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Robert Leckie (1920-2001) was the author of more than 30 works of military history as well as Marines!, a collection of short stories, and Lord, What a Family!, a memoir. Raised in Rutherford, New Jersey, he started writing professionally at age 16, covering sports for the Bergen Evening Record of Hackensack, New Jersey. Leckie enlisted in the United States Marine Corps on the day following the attack on Pearl Harbor, going on to serve as a machine gunner and as an intelligence scout and participating in all 1st Marine Division campaigns except Okinawa. He was awarded five battle stars, the Naval Commendation Medal with Combat V, and the Purple Heart. Helmet for My Pillow was his first book; it received the USMC Combat Correspondents Association Award upon publication.
On this 50th anniversary of the battle of Okinawa (April to June 1945), we can expect an avalanche of titles about this last major battle of World War II. Okinawa was an epic amphibious-air-sea-land battle the likes of which may never be seen again. The conflict raged for 83 days; 13,000 Americans and 100,000 Japanese perished. Kamikazes sank 34 and damaged 361 U.S. vessels. Both Astor and Leckie are experienced military historians who tell their stories in the words of participants. Astor interviewed numerous veterans and compiled a masterful account of the battle as seen through the eyes of both American and Japanese survivors. He explores the history, training, and morale of the army and marine divisions and demonstrates why each was bound to succeed or fail. On the other hand, Leckie has written a "Monarch Notes" version of the battle that tells us nothing new. For the best history of the Okinawa campaign, readers should consider James and William Belote's Typhoon of Steel: The Battle for Okinawa (1970).‘Stanley Itkin, Hillside P.L., New Hyde Park, N.Y.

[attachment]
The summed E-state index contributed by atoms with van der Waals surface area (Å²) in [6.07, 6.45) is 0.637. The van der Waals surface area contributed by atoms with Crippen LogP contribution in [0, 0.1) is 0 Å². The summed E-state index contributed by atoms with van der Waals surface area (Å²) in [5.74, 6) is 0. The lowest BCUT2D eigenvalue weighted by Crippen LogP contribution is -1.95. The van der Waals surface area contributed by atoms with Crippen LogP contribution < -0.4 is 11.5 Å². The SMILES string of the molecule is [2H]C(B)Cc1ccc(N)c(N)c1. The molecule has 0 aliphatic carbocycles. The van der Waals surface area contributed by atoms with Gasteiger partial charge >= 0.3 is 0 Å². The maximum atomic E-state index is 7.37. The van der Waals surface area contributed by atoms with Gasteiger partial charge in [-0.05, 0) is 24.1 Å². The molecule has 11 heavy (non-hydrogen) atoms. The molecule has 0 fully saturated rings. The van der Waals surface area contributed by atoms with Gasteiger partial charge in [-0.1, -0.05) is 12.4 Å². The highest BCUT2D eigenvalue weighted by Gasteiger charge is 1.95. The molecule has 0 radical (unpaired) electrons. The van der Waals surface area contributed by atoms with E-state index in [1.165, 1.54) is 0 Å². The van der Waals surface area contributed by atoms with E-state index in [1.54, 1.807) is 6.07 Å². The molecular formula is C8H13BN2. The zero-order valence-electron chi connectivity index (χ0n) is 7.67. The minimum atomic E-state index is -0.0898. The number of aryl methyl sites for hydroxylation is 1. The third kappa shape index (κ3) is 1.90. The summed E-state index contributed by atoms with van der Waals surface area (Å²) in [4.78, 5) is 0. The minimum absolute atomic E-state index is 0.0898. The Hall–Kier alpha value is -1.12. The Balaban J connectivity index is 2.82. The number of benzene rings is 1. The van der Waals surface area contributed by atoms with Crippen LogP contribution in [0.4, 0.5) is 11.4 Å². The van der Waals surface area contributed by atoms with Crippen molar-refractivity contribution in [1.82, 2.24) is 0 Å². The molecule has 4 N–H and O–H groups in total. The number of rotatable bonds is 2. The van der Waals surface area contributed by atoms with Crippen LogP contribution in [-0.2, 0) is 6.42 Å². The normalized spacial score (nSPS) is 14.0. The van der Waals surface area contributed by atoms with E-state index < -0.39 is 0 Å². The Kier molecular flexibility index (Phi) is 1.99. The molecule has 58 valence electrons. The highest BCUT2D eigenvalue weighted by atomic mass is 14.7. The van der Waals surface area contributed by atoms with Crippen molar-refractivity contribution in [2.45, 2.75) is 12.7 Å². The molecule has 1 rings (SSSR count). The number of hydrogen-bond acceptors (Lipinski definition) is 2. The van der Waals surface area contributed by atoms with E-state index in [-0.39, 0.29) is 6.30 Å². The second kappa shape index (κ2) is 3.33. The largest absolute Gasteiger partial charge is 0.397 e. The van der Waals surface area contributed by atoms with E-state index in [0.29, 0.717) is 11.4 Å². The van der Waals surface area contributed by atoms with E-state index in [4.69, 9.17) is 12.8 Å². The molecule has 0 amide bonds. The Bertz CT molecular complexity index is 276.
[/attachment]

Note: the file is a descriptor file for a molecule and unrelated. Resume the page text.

Larger in both number of troops and tonnage than the Normandy landing, the battle for Okinawa, April 1-June 21, 1945, was the last great campaign of WWII. Leckie here recreates the events, from the planning by American fleet admirals in a suite at San Francisco's St. Francis Hotel to the ritual suicide of Lt. Gen. Mitsuri Ushijima on a cliff overlooking the Pacific the day the Americans declared victory. Much of the succinct, fast-paced narrative deals with how the Army and Marine divisions cooperated as they applied the ``corkscrew and blowtorch'' methods necessary to dislodge the tenacious defenders of an island only 375 miles from their Japanese homeland. In a thought-provoking final section, Leckie discusses the still simmering questions of whether the dropping of the atomic bombs on Hiroshima and Nagasaki compelled the Japanese to surrender, whether they would soon have surrendered anyway and whether the Okinawa campaign was in fact unnecessary. Leckie, a prolific author of popular military books, writes stirring prose; his fans will not be disappointed by this one. BOMC selection. (May)
"Leckie's smooth narrative deals with all aspects of the Okinawa battle...and his style adds some nice touches, including autobiographical flashes that go back as far as Guadalcanal."--Washington Post Book World